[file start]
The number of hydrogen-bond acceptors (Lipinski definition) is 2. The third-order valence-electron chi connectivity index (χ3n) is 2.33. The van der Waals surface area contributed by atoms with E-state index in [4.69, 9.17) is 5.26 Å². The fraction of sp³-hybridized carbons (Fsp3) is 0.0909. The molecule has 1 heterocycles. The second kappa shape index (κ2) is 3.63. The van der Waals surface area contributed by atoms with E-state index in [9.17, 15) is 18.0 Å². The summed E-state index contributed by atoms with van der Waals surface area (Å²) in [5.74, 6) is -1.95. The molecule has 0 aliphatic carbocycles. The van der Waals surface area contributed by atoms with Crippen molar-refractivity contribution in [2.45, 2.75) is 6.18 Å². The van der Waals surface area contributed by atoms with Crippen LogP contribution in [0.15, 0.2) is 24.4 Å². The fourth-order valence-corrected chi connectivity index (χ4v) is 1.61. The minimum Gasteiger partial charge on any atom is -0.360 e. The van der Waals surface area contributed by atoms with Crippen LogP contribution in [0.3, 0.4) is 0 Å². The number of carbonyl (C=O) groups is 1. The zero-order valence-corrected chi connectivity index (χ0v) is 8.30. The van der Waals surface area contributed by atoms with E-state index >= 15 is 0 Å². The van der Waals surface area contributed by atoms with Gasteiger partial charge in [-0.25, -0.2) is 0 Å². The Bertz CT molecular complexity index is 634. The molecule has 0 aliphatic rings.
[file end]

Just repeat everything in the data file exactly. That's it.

The number of hydrogen-bond acceptors (Lipinski definition) is 2. The third-order valence-electron chi connectivity index (χ3n) is 2.33. The van der Waals surface area contributed by atoms with E-state index in [4.69, 9.17) is 5.26 Å². The fraction of sp³-hybridized carbons (Fsp3) is 0.0909. The molecule has 1 heterocycles. The second kappa shape index (κ2) is 3.63. The van der Waals surface area contributed by atoms with E-state index in [9.17, 15) is 18.0 Å². The summed E-state index contributed by atoms with van der Waals surface area (Å²) in [5.74, 6) is -1.95. The molecule has 0 aliphatic carbocycles. The van der Waals surface area contributed by atoms with Crippen molar-refractivity contribution in [2.45, 2.75) is 6.18 Å². The van der Waals surface area contributed by atoms with Crippen LogP contribution in [0.15, 0.2) is 24.4 Å². The fourth-order valence-corrected chi connectivity index (χ4v) is 1.61. The minimum Gasteiger partial charge on any atom is -0.360 e. The van der Waals surface area contributed by atoms with Crippen LogP contribution in [0.3, 0.4) is 0 Å². The number of carbonyl (C=O) groups is 1. The zero-order valence-corrected chi connectivity index (χ0v) is 8.30. The van der Waals surface area contributed by atoms with E-state index >= 15 is 0 Å². The van der Waals surface area contributed by atoms with Gasteiger partial charge in [-0.25, -0.2) is 0 Å². The Bertz CT molecular complexity index is 634. The molecule has 0 aliphatic rings.